Connected medical devices do pose security risks, but the nightmare scenario of a hacked pacemaker being used for an assassination is not top-of-mind for the executives in charge of security at major health systems. At the HIMSS Privacy and Security Forum yesterday, executives from the Mayo Clinic, UPMC, and Partners Healthcare discussed medical device security on a panel moderated by Healthcare IT News Editor Tom Sullivan.
“Nobody’s figured out quite how to monetize direct-to-patient harm,” Kevin MacDonald, director of clinical information security at the Mayo Clinic, said. “That may be coming up. We never thought we’d see ransomware five or ten years ago. And we have patients who are of great geopolitical importance — there’s always a ‘not on my watch’ for those guys and we still have to be wary of that. But for your average patient, we aren’t too worried.”
Rick Hampton, wireless communications manager at Partners, echoed these sentiments, adding that his job is to assess the threats that pose the greatest risk.
“A couple of years ago, Dick Cheney had the wireless connection turned off on his pacemaker, and I think he’s the only person I know of that really needed to do that,” Hampton said. “The average person is not going to be targeted. I don’t lose any sleep over assassinations. It’s possible, just like it’s possible for an asteroid to strike in the middle of this conference. We’re really great at coming up with examples of how things can be hacked and how someone could be harmed. What we’re really terrible at is putting that in context of what is realistic, what is a real risk.”
John Houston, vice president of privacy and information security at UPMC, said that medical devices are mostly a hacking risk not because of the potential of assassination, but because they tend to have a longer life cycle then other connected devices so their operating systems more quickly become outdated and therefore vulnerable. If they are connected to the rest of a hospital’s network, then this can become a vulnerability for the whole system.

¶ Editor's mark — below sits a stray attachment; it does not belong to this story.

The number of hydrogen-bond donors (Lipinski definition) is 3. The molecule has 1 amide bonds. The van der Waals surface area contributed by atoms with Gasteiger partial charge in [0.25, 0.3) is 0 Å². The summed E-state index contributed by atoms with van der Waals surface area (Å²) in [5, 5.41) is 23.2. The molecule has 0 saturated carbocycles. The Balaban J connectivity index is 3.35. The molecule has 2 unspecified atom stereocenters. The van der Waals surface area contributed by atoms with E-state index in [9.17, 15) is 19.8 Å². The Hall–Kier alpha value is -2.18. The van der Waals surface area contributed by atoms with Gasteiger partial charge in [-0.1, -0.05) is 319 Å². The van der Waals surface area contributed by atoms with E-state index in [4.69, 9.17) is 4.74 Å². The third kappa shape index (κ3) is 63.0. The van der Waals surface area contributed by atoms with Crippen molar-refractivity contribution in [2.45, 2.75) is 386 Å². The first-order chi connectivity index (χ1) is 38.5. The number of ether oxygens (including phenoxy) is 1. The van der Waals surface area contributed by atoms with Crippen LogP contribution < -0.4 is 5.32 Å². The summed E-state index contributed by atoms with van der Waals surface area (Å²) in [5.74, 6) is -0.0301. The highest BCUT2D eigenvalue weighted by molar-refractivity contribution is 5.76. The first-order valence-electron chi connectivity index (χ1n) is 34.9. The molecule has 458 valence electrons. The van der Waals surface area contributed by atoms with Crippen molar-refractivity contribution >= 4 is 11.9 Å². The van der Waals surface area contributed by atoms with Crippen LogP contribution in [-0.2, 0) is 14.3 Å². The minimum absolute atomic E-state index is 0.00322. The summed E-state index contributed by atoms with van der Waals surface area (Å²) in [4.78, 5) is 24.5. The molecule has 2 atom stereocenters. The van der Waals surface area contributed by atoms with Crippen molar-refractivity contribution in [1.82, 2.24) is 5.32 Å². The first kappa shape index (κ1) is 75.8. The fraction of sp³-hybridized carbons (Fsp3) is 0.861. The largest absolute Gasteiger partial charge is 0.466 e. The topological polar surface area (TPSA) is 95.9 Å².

“There’s a lot of manufacturers starting to come up with embedded cellular communication technology,” Houston said. “Some of that’s in-home and some of it’s used within a hospital setting. It does challenge your security models, because no longer can you micro-segment that equipment, because it’s coming in with its own communication pathway.”
Hospitals mostly manage device security through rigorous rules about security of devices they purchase. But in the current age of BYOD for both doctors and patients, as well as heavy volume of acquisitions for big health systems, that’s just not enough, Hampton said.
“The thing that scares me the most isn’t the devices from large medical device manufacturers,” he added. “It’s that doctors want to use consumer grade devices to do things. They want to track fitness levels with any number of devices you can buy for $19.95 at Kmart. And there’s a bunch of issues with that. But I guarantee you there’s no one making a consumer grade device that doesn’t connect … with every other Bluetooth device it can find.”
In general, Hampton said, hospital information security is an uphill battle, and other parts of the health system — including innovators looking to add connectivity into the system — have to be aware of the risks.
“Anything we build can be hacked,” he said. “We’ll never ever be able to absolutely secure it. So with the increasing demand to put more and more stuff on our network, at some point in time we’ve got to sit down and ask ‘Do we really need this thing connected to our network? Really?’”